Ah, where to get Eastern European food without spending all that money on airfare and hotels? Wouldn't it be great to have a listing of stores and restaurants that provide such tasty ethnic victuals?
Disclaimer: The following is not a commercial endorsement. I'm simply pointing out a few food sources that I know of.
Not far from Storvik, I've found the Kielbasa Factory in Rockville, Md. LOTS of varieties of frozen pierogies and other treats. Plenty of candy and canned goods imported from Poland. Some of these things are Polish specialties; others are simply food products you can get elsewhere, but with Polish-language labels. I think the people who run the store are natives of Poland, too.
Also in Rockville, plus two other sites in northern Virginia, is the Russian Gourmet. I haven't had a chance to check it out yet, but I hope to do so in the new year.
In my hometown of Gardner, Mass., Bonk's Market is still in business. I know, "Bonk's" isn't much of a Slavic name, but when I was growing up, it was the place to go for Lithuanian "white" (i.e., not smoked) kielbasa and fresh rye bread. (My hometown has even more French Canadian Americans than Polish Americans -- that's why Bonk's also serves up poutines rapées at this time of year.) I haven't been to Bonk's in years, but when I'm in Massachusetts next week, I'll have to check it out!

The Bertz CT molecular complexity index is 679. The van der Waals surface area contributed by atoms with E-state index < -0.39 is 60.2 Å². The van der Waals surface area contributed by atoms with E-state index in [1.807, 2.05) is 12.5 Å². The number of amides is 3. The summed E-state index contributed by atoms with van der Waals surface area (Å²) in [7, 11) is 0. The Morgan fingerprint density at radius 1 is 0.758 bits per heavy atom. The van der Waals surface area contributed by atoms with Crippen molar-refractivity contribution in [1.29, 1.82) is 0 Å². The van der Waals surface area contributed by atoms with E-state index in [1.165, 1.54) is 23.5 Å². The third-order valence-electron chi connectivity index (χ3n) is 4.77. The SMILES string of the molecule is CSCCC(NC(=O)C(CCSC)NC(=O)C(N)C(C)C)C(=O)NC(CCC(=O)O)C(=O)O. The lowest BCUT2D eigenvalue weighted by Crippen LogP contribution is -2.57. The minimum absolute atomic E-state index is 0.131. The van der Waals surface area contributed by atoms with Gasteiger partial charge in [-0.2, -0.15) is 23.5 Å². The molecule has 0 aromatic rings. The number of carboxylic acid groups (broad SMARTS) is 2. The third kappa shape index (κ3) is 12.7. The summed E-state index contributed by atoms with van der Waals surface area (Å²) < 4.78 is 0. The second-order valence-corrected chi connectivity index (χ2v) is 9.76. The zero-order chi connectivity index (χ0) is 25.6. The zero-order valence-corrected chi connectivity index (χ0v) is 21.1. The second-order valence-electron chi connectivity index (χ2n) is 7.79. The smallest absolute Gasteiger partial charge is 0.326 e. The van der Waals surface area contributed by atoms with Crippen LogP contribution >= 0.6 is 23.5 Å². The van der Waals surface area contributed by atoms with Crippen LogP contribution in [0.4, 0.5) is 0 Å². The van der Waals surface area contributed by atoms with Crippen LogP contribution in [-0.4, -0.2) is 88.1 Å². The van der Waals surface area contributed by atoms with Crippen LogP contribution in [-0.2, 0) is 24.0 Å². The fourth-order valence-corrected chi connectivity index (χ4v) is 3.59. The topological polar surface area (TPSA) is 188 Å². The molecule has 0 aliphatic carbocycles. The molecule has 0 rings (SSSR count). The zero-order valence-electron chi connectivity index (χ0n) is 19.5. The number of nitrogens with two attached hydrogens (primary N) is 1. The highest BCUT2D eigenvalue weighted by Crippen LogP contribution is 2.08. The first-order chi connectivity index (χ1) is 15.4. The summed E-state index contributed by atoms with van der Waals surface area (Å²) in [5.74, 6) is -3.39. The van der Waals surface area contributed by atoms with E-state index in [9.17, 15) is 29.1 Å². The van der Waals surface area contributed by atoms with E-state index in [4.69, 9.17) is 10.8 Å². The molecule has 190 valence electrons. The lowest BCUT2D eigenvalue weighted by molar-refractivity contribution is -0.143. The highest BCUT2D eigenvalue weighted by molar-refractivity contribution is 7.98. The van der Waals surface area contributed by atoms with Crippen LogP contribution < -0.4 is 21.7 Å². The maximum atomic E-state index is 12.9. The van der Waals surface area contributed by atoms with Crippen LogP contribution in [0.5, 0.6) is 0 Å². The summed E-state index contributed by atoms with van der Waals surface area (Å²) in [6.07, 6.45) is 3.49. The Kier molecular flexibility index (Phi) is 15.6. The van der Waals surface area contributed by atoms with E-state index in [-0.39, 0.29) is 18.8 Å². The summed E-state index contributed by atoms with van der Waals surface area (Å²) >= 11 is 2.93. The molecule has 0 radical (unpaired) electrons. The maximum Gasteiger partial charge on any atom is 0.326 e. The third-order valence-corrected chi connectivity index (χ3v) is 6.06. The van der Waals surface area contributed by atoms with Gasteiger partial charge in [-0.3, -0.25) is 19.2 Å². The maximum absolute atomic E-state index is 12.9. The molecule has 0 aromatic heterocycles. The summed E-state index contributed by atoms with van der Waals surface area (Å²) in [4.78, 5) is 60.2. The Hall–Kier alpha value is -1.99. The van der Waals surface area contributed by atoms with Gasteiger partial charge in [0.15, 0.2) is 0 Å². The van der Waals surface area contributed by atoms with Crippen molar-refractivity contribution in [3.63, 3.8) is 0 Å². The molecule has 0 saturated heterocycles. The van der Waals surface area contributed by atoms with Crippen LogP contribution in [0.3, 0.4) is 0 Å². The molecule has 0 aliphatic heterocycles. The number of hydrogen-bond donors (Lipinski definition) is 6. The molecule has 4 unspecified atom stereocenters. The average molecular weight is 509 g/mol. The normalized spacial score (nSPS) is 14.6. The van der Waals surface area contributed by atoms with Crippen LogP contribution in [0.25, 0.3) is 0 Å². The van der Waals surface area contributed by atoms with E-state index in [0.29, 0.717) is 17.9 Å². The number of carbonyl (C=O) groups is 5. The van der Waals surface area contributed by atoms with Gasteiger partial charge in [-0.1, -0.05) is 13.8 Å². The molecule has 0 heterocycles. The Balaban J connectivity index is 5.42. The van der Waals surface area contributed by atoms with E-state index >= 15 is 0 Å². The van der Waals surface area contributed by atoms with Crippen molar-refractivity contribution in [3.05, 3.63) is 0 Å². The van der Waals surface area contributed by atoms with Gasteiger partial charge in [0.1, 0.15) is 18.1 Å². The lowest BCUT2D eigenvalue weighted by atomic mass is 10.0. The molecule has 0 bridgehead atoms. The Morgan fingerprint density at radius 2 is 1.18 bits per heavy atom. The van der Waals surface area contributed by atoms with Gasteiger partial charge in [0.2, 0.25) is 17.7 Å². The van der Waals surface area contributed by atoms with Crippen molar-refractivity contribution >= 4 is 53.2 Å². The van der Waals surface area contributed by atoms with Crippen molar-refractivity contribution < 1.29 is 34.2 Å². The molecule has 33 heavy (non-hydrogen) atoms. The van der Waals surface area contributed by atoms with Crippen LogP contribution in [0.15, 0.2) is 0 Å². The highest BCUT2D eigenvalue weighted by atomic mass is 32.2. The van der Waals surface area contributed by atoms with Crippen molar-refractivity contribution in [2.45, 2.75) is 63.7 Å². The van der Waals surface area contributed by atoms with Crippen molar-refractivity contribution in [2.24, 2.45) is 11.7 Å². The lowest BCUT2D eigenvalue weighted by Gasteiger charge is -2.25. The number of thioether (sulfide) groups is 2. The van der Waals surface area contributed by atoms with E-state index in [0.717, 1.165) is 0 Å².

In the Boston area, the purveyor of Eastern European groceries seems to be the Baltic European Deli not far from Andrew Square. I've never been there, but maybe I ought to check it out on a future trip.
Finally, I stumbled upon PolishPlate.com, a Web site that lists lots of Polish shops and restaurants around the U.S. Of course I can't vouch for its completeness. Mostly, I'd like to hear from other Slavic Interest Group members, SCA folks, and re-enactors who can suggest food-related business they're familiar with.
A more historical gold-embroidered banner
12 hours ago